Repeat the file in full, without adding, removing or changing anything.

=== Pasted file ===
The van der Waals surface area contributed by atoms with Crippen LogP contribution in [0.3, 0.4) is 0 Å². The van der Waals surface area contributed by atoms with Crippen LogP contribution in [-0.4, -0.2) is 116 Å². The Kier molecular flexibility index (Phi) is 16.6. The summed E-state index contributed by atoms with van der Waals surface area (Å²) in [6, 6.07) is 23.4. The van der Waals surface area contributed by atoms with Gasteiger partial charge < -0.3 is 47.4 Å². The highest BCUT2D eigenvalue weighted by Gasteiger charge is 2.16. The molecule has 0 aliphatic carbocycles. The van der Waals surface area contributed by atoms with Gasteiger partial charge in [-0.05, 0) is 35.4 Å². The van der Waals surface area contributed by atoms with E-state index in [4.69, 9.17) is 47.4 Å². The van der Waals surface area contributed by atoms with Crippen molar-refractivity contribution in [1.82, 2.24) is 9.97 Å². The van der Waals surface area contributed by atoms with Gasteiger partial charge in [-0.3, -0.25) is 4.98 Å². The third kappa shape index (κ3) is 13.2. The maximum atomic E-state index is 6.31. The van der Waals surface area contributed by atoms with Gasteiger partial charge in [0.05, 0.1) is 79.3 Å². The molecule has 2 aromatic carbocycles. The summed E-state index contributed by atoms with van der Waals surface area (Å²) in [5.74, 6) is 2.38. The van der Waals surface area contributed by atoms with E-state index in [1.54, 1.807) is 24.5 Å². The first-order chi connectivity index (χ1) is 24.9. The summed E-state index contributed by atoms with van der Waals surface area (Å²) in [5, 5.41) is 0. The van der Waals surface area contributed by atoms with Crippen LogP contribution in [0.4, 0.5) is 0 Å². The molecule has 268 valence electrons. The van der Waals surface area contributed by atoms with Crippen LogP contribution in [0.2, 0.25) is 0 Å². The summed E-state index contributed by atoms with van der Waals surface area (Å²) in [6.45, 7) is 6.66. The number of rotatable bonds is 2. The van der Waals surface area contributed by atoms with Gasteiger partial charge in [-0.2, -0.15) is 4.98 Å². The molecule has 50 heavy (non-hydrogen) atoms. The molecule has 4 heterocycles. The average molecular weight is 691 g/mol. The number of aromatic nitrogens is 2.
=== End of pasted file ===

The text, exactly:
The van der Waals surface area contributed by atoms with Crippen LogP contribution in [0.3, 0.4) is 0 Å². The van der Waals surface area contributed by atoms with Crippen LogP contribution in [-0.4, -0.2) is 116 Å². The Kier molecular flexibility index (Phi) is 16.6. The summed E-state index contributed by atoms with van der Waals surface area (Å²) in [6, 6.07) is 23.4. The van der Waals surface area contributed by atoms with Gasteiger partial charge < -0.3 is 47.4 Å². The highest BCUT2D eigenvalue weighted by Gasteiger charge is 2.16. The molecule has 0 aliphatic carbocycles. The van der Waals surface area contributed by atoms with Gasteiger partial charge in [-0.05, 0) is 35.4 Å². The van der Waals surface area contributed by atoms with E-state index in [4.69, 9.17) is 47.4 Å². The van der Waals surface area contributed by atoms with Crippen molar-refractivity contribution in [1.82, 2.24) is 9.97 Å². The van der Waals surface area contributed by atoms with Gasteiger partial charge in [-0.3, -0.25) is 4.98 Å². The third kappa shape index (κ3) is 13.2. The maximum atomic E-state index is 6.31. The van der Waals surface area contributed by atoms with Gasteiger partial charge in [0.05, 0.1) is 79.3 Å². The molecule has 2 aromatic carbocycles. The summed E-state index contributed by atoms with van der Waals surface area (Å²) in [5.74, 6) is 2.38. The van der Waals surface area contributed by atoms with E-state index in [1.54, 1.807) is 24.5 Å². The first-order chi connectivity index (χ1) is 24.9. The summed E-state index contributed by atoms with van der Waals surface area (Å²) in [5, 5.41) is 0. The van der Waals surface area contributed by atoms with Crippen LogP contribution in [0.4, 0.5) is 0 Å². The molecule has 268 valence electrons. The van der Waals surface area contributed by atoms with Crippen LogP contribution in [0.2, 0.25) is 0 Å². The summed E-state index contributed by atoms with van der Waals surface area (Å²) in [6.45, 7) is 6.66. The number of rotatable bonds is 2. The van der Waals surface area contributed by atoms with Gasteiger partial charge in [-0.2, -0.15) is 4.98 Å². The molecule has 50 heavy (non-hydrogen) atoms. The molecule has 4 heterocycles. The average molecular weight is 691 g/mol. The number of aromatic nitrogens is 2.